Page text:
Absalom was born into slavery in Delaware in 1746.
When he was sixteen he was separated from his mother and siblings and accompanied his owner to Philadelphia. After that nightmare things took better turns for him. First he was allowed an education and had a degree of independence. Then he married, the service officiated at by the local Anglican priest. (Reverend Jacob Duché who would become the first chaplain to the Continental Congress). Raising money through a combination of gifts and loans in 1778 he was able to purchase his wife’s freedom. The was critical as it guaranteed their children would be born free. A while later his owner manumitted Absalom, who then took the name Jones as symbolic of his American identity.
Absalom Jones was caught up in the second great awakening and together with Richard Allen became active in the Methodist movement. At that time it was an evangelical expression within Anglicanism. When Thomas Coke and Francis Asbury broke with the Episcopal church and formed the Methodist Episcopal Church, Allen and Absalom Jones were licensed as preachers. In the wake of several events, culminating in being told that blacks could not pray along side their white coreligionists in the new Methodist church, Allen and Jones created the Free African Society.
While Allen and Jones would remain friends on collaborators their vision for social justice, of how to proceed and within what spiritual expression they diverged. Allen remained Methodist and would eventually become the founding bishop of the African Methodist Episcopal Church. While Jones felt called to work within the Episcopal church.
Although he also wanted to be free of white control. Jones was able to gather a community and formed St Thomas’s African Church of Philadelphia on July 17th, 1794. The congregation continues to this day.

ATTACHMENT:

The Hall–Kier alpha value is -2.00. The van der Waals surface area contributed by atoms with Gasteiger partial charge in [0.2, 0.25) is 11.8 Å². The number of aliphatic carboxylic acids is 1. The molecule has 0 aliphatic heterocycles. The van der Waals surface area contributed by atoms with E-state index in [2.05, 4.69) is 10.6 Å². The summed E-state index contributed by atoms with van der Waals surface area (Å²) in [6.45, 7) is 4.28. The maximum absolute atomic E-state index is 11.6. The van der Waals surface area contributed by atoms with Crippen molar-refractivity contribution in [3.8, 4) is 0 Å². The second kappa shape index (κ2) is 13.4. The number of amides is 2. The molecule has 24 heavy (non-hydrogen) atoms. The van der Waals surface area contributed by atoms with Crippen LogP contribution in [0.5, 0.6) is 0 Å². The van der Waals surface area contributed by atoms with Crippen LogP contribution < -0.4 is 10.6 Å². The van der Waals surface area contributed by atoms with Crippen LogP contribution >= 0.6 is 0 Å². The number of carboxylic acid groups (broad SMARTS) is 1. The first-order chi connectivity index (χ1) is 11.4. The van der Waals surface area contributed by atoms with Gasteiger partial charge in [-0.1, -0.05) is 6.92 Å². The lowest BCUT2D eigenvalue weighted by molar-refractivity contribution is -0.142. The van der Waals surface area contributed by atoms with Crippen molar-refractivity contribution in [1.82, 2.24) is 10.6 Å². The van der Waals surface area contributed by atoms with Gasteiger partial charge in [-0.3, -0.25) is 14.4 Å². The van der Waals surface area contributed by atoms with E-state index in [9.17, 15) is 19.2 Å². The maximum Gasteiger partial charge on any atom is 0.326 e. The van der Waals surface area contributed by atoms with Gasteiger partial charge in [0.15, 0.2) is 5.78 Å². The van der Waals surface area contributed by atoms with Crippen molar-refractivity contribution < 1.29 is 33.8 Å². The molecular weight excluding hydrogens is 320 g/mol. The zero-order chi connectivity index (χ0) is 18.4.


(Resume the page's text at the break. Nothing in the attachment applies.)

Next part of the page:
While he was the church’s leader he wasn’t ordained a deacon until 1795, and a priest in 1802. Whatever the delays, with that Absalom Jones became the first African American priest ordained within the American Episcopal Church.
He was famous for his preaching. Some white people assumed he exercised some sort of mind control over his hearers, because a black man really just couldn’t be that good as a preacher. He was a fervent supporter of abolition and then the rights of black Americans. During a terrible yellow fever epidemic in 1793 that laid Philadelphia low it was Jones’ and his parishioners and Allan and his that stayed, joining forces with Dr Benjamin Rush when most doctors and nurses fled. They tended to the sick and dying, and buried the dead. Again racism raised its head when a pamphlet was published claiming the black community only stayed in order to profit from the sick. Fortunately the majority saw the facts on the ground and people began to respect the congregation of St Thomas’ Episcopal and their rector as well as the black Methodists.
After faithfully serving his community for more than twenty years Father Absalom Jones died on this day, the 13th of February, in 1818.
Today is celebrated as a feast for a saint in the Episcopal church.